SlemBunk Android Banking Trojan Gets More Dangerous

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The SlemBunk Android banking trojan identified late last year has turned out to be more persistent than originally thought—and is being used as part of an ongoing and evolving campaign.

SlemBunk attempts to steal the login credentials of mobile banking users; when specified banking apps are launched, the malware lurking on the device leaps to action, with the ability to phish for and harvest authentication credentials, sending them to a remote server.

FireEye had originally identified more than 170 SlemBunk samples that targeted users of 33 mobile banking apps, whose service regions cover three major continents: North America, Europe and Asia Pacific. Early SlemBunk samples turned up in the form of apps that masquerade as common, popular applications and essential tools, or porn apps—all of which stay incognito after running for the first time But now, the malware attack is developing into a more organized campaign, with highly customized CnC servers that use an administration panel to manage the campaigns and a drive-by download approach.

“The registration records of the relevant domains suggest that this campaign activity is very recent, still ongoing, and possibly evolving into different forms,” FireEye researchers said in a technical analysis.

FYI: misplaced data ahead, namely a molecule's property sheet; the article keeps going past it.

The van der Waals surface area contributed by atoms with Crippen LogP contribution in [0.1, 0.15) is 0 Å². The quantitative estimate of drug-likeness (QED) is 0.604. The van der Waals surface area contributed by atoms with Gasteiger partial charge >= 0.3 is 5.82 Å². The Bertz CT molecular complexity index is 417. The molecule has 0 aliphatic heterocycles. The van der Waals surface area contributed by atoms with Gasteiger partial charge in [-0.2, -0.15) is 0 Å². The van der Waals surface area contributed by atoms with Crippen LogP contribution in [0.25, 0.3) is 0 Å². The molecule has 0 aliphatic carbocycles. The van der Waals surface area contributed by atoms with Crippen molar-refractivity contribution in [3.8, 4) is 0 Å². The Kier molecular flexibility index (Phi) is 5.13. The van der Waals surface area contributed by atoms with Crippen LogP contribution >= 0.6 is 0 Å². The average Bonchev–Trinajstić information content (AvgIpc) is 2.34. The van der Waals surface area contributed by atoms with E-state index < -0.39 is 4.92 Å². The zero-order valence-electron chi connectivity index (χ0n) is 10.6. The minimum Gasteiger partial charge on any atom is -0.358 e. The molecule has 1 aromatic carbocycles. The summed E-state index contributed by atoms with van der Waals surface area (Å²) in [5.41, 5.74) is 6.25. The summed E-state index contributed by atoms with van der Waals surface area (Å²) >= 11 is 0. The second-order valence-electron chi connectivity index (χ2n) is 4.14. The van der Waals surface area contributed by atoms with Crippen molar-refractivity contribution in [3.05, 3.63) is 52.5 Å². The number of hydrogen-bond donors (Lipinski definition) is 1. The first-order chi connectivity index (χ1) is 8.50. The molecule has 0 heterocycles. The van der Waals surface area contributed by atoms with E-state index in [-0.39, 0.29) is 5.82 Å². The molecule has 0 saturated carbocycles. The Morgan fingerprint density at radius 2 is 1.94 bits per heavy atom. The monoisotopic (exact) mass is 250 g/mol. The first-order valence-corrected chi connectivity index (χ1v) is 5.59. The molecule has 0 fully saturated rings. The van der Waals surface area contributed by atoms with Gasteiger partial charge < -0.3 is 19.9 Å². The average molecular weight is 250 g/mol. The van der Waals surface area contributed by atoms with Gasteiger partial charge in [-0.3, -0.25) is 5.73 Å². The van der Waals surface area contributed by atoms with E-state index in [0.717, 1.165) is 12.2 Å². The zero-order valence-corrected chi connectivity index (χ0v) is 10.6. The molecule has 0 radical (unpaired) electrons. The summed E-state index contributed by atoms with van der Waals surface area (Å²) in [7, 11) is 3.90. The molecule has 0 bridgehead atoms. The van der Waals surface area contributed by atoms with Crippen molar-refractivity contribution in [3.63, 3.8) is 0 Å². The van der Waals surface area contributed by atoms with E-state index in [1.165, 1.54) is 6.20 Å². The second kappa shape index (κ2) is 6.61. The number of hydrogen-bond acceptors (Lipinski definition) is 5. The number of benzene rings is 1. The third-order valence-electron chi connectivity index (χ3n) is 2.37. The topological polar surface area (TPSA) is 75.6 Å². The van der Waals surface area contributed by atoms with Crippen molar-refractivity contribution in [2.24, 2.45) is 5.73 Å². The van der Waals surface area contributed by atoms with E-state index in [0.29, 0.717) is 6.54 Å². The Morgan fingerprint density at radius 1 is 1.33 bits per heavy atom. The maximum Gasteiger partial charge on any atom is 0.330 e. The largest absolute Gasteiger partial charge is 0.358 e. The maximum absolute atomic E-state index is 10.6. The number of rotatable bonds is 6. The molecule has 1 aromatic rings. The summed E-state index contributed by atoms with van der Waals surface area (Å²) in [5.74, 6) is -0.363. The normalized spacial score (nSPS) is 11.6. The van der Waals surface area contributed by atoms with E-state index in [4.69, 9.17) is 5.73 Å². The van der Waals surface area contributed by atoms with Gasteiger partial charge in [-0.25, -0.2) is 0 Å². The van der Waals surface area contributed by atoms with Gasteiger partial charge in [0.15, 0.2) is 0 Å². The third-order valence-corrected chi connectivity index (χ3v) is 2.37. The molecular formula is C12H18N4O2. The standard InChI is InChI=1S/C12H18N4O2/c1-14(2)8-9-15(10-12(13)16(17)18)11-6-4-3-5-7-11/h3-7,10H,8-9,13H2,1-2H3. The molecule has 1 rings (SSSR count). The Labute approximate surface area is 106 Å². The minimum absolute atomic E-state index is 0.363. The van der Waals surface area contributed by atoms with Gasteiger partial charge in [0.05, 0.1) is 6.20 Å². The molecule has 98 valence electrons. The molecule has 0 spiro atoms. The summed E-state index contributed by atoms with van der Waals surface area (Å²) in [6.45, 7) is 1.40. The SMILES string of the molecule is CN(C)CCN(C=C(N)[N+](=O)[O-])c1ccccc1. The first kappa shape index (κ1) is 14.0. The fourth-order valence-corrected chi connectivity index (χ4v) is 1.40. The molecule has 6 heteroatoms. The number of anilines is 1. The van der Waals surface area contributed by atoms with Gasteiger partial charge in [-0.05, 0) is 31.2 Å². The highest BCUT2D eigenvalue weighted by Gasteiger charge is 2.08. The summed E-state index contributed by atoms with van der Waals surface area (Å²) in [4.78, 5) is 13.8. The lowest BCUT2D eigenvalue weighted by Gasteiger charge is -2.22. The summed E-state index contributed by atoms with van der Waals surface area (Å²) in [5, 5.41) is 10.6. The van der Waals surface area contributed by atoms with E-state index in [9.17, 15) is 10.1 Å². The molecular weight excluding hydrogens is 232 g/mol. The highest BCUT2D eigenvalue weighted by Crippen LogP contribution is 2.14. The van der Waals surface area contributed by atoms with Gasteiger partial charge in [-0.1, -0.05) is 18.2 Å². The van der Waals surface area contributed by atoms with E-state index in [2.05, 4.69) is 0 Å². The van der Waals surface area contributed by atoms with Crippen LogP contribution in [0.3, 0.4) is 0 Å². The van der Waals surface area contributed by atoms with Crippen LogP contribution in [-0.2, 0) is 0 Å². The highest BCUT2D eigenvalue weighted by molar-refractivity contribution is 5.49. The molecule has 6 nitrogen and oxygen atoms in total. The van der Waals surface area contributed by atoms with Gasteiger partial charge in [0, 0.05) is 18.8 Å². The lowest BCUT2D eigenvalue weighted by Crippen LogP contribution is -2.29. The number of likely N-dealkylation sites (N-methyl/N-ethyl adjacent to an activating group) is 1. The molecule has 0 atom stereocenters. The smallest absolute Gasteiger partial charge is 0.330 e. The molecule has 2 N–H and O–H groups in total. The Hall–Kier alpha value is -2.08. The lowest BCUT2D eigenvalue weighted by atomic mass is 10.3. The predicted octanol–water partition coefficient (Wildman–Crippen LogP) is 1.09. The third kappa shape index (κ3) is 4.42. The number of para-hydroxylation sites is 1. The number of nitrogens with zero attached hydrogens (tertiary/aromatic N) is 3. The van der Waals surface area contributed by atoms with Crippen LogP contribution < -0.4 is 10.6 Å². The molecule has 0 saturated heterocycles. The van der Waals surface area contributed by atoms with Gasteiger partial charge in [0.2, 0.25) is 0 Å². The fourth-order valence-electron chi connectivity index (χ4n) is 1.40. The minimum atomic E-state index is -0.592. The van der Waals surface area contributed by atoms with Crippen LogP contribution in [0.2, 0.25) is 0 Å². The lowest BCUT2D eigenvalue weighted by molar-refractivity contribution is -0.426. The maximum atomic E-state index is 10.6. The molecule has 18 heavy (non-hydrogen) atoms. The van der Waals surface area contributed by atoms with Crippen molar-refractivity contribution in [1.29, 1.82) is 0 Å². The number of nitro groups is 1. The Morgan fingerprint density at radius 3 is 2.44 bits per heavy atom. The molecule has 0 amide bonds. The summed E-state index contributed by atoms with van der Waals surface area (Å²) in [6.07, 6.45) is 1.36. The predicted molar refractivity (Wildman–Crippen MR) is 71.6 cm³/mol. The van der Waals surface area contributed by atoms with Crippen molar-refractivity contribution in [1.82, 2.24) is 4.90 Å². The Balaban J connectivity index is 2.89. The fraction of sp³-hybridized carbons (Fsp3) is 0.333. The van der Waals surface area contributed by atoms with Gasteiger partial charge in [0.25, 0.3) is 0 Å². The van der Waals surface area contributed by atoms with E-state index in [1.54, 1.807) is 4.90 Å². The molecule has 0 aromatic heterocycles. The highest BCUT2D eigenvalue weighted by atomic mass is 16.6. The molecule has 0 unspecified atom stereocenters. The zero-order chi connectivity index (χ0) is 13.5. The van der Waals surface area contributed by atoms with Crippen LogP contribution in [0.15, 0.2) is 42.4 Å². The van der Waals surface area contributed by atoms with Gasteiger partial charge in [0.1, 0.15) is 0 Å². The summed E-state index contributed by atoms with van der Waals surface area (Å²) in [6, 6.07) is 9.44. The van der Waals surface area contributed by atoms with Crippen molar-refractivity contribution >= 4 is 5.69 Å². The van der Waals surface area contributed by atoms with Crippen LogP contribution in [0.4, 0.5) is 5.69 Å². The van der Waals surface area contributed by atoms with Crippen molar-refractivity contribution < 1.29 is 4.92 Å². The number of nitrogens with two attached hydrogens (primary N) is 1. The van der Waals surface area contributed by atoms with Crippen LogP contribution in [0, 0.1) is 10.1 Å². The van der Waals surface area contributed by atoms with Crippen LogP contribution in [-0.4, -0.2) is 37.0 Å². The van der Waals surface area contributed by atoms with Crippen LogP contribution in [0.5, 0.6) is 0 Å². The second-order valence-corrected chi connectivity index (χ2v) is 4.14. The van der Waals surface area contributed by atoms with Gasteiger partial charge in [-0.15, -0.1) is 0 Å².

For one, recent versions of the baddie have developed a much longer attack chain than seen originally. A drive-by download starts the prolonged process, and already, this is notable: Drive-by downloads can make it easier to reach more victims than simply relying on app installations, as the early iterations of the malware did.

That first step also only puts a first app onto the victim’s device—which isn’t even the payload.

“Before the invocation of the actual SlemBunk payload, up to three apps have to land on the device in order to fire the last deadly shot,” researchers noted in an analysis. “This makes it much harder for analysts to trace the observed attacks back to their actual origin, and thus the malware can have a more persistent existence on the victim’s device.”

That initial dropper optionally uses a packer to hide its own payload, and thus runtime unpacking is needed to recover the second app: the SlemBunk downloader. The downloader app then queries a customized CnC server for the SlemBunk payload, the final app in the attack chain.

Further, an administrative interface hosted on the CnC server implies that the CnC server is customizable and that the SlemBunk payload can easily adapt per the attacker’s specifications.

“SlemBunk is an evolving family of Android trojans that target mobile banking app users throughout the world,” researchers concluded. “The FireEye mobile research team will keep a close eye on this.”

Photo © Franck Boston

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